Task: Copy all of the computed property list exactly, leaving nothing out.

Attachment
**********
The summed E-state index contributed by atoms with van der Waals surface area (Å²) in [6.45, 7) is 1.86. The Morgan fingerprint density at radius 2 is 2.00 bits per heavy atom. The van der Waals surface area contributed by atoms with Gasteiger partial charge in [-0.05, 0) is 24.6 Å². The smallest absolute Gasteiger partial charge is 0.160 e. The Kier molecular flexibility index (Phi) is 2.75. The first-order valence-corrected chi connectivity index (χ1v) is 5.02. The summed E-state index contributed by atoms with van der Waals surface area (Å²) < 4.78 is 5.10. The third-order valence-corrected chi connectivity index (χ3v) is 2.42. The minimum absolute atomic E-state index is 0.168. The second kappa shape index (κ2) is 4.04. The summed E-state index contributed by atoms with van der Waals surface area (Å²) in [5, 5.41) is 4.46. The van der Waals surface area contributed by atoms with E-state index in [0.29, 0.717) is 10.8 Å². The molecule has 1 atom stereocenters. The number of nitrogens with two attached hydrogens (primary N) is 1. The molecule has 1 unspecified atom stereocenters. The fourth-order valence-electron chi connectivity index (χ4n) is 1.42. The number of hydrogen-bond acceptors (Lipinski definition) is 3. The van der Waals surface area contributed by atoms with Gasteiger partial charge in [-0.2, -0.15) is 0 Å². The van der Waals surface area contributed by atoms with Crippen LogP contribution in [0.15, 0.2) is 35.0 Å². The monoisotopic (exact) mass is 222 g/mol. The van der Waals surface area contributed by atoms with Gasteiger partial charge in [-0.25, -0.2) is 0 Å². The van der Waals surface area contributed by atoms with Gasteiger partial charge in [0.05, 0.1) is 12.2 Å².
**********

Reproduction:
The summed E-state index contributed by atoms with van der Waals surface area (Å²) in [6.45, 7) is 1.86. The Morgan fingerprint density at radius 2 is 2.00 bits per heavy atom. The van der Waals surface area contributed by atoms with Gasteiger partial charge in [-0.05, 0) is 24.6 Å². The smallest absolute Gasteiger partial charge is 0.160 e. The Kier molecular flexibility index (Phi) is 2.75. The first-order valence-corrected chi connectivity index (χ1v) is 5.02. The summed E-state index contributed by atoms with van der Waals surface area (Å²) < 4.78 is 5.10. The third-order valence-corrected chi connectivity index (χ3v) is 2.42. The minimum absolute atomic E-state index is 0.168. The second kappa shape index (κ2) is 4.04. The summed E-state index contributed by atoms with van der Waals surface area (Å²) in [5, 5.41) is 4.46. The van der Waals surface area contributed by atoms with E-state index in [0.29, 0.717) is 10.8 Å². The molecule has 1 atom stereocenters. The number of nitrogens with two attached hydrogens (primary N) is 1. The molecule has 1 unspecified atom stereocenters. The fourth-order valence-electron chi connectivity index (χ4n) is 1.42. The number of hydrogen-bond acceptors (Lipinski definition) is 3. The van der Waals surface area contributed by atoms with Gasteiger partial charge in [-0.2, -0.15) is 0 Å². The van der Waals surface area contributed by atoms with Crippen LogP contribution in [0.15, 0.2) is 35.0 Å². The monoisotopic (exact) mass is 222 g/mol. The van der Waals surface area contributed by atoms with Gasteiger partial charge in [-0.25, -0.2) is 0 Å². The van der Waals surface area contributed by atoms with Gasteiger partial charge in [0.05, 0.1) is 12.2 Å².